Greater Omaha Racing Pigeon, Invitational (GORP) Fly for the Fight campaign is a 501(c) affiliated non-profit organization formed to raise proceeds for cancer research through racing homing pigeons. Each year the group hosts several pigeon races and for the second year in a row has donated proceeds from the Fly for the Fight race to The Nebraska Medical Center.
Walt Codney, treasurer of GORP feels good about donating the money. "We are going to fly and race pigeons regardless and we thought we could raise money for a good cause while we did it," he says.
One of the GORP's successes is sponsorship from local businesses that sponsor a pigeon to fly in a special Sponsorship Race. "We are excited that the number of sponsored pigeons grew from five sponsors in 2011 to eight sponsors for the 2012 race," says Codney. Marilyn Dietz and her husband Jerry Dietz of Red Oak, Iowa own radio stations KCSI 95.3 FM and KOAK 1080 AM. Together they sponsored this year's winning pigeon. The Dietz pigeon, 2012 CURE 76, a blue bar white flight flew the 86 mile race from Fall City, Neb. to Codney's loft in Council Bluffs, Iowa in 1 hour, 56 minutes, and 36 seconds. This flight time beats the second place pigeon flown by The Needle and Thread of Papillion, Neb. by just 6 seconds.
The donation to the medical center has grown along with the increase in participation. On May 29, members of GORP presented Judy Booth, gift officer in the Office of Development with the proceeds from the 2012 race. The donation of $2,500 is to support oncology programs. "We are grateful to GORP for supporting oncology patients at the medical center," says Booth. "Cancer treatment can be a long and challenging journey and it is important to help our patients through it in many meaningful ways," she says.
Wednesday, June 26, 2013
Tuesday, June 11, 2013
Comments below, crafted by AU Lobbyist, Greg Smith, were submitted on behalf of the AU in response to the U.S.P.S. proposed amendment to regulations regarding shipping of live animals. This is another effort by the AU to protect the right to ship and maintain reasonable cost.
American Racing Pigeon Union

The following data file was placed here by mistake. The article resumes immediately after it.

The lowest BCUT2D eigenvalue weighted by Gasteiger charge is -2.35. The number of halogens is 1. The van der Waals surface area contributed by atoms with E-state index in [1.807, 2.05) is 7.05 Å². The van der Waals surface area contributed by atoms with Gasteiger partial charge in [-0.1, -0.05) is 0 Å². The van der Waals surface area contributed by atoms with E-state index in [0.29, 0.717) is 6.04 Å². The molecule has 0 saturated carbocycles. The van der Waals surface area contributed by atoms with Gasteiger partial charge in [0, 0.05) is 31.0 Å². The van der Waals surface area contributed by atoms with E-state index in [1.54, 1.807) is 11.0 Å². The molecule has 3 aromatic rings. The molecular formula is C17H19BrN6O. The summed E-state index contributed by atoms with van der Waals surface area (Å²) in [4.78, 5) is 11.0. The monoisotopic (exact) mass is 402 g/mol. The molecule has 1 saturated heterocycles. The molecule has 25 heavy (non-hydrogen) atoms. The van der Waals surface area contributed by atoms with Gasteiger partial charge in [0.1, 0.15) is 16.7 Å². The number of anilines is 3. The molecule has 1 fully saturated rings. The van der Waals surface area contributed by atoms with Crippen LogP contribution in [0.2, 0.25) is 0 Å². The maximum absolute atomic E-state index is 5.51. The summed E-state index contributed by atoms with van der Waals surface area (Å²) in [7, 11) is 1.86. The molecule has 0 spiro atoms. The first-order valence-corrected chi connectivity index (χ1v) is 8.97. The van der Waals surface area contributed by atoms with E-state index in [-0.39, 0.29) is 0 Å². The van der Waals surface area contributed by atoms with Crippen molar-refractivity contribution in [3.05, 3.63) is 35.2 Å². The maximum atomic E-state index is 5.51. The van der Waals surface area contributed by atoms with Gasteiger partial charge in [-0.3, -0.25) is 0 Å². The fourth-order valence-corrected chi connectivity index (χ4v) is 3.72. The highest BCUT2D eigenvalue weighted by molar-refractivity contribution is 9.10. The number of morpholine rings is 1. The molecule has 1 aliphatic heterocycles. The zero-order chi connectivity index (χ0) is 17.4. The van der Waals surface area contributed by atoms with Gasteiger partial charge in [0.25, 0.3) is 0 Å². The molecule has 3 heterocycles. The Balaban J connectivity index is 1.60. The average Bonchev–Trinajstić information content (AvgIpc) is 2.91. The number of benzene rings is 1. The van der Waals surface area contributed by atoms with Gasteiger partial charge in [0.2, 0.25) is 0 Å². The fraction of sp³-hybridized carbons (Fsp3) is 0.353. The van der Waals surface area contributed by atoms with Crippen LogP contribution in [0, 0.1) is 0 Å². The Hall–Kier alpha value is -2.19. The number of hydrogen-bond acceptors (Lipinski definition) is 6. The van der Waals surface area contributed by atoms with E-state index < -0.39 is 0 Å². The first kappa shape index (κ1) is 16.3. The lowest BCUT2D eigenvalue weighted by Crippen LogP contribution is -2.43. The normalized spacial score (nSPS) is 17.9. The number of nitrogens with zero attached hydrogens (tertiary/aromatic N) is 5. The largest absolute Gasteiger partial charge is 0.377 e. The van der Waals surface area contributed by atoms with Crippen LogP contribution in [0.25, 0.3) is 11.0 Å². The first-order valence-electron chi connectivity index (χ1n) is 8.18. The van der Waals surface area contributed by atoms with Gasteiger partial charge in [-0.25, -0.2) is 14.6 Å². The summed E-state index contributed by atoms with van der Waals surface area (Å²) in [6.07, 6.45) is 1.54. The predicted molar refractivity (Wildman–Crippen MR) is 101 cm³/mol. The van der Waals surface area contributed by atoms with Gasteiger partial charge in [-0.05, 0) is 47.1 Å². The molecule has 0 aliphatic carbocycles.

Comments on Proposed New Mailing Standards
for Live Animals and Special Handling
as of May 24, 2013
The American Racing Pigeon Union (AU) is a non-profit organization with 700 affiliated clubs around the United States and approximately 10,000 members. Founded in 1909 from the merger of homing pigeon associations established in the 1800’s, it is the largest organization in the United States dedicated to the sport of pigeon racing. As stated in the AU Constitution, the AU “exists to promote, protect, and enhance the sport of racing homing pigeons, to cooperate with other organizations, which directly or indirectly accomplish those goals, and to provide services and benefits to its members.” The AU and its membership also prides itself on being at the forefront of promoting ethical standards and practices to assure the well-being of the birds, compliance with all federal and state laws, and the advancement of this family-friendly hobby.
In 1985, the United States Postal Service (USPS) approved the express mail shipping of pigeons in the United States. This service has been a significant benefit to the members in that it allows for safe and secure overnight shipping of birds at affordable rates. Over the years, AU has worked closely with the USPS to ensure that affordable shipping remains available to our members. This goal is vital to the AU mission and to the sport of pigeon racing as a whole. Although the sport has an intensely loyal following, its participants, as a general rule, are people of limited means. Without the ability to use the Postal Service, they simply would not be able to participate in races or send or secure birds for breeding and other purposes. Accordingly, without affordable access to the mail, the sport of racing pigeons could be virtually eliminated.
Unfortunately, the average cost to ship racing pigeons has already doubled in recent years. Though the cost depends largely on the point of origin and destination, and of course the number of birds to be shipped, in 2006 the average cost to ship two birds was approximately $18. Presently, the average cost is between $36 and $40. For the average $36 shipment, then, the proposed new mandatory special handling service fee, assuming the lowest $9 rate, would represent an additional 25% increase in cost. We do not believe that yet another rate increase, especially an increase so large in proportion to the current cost of shipment, is warranted at this time – particularly when the USPS is not proposing that any additional service (which would not be necessary) would accompany the rate increase.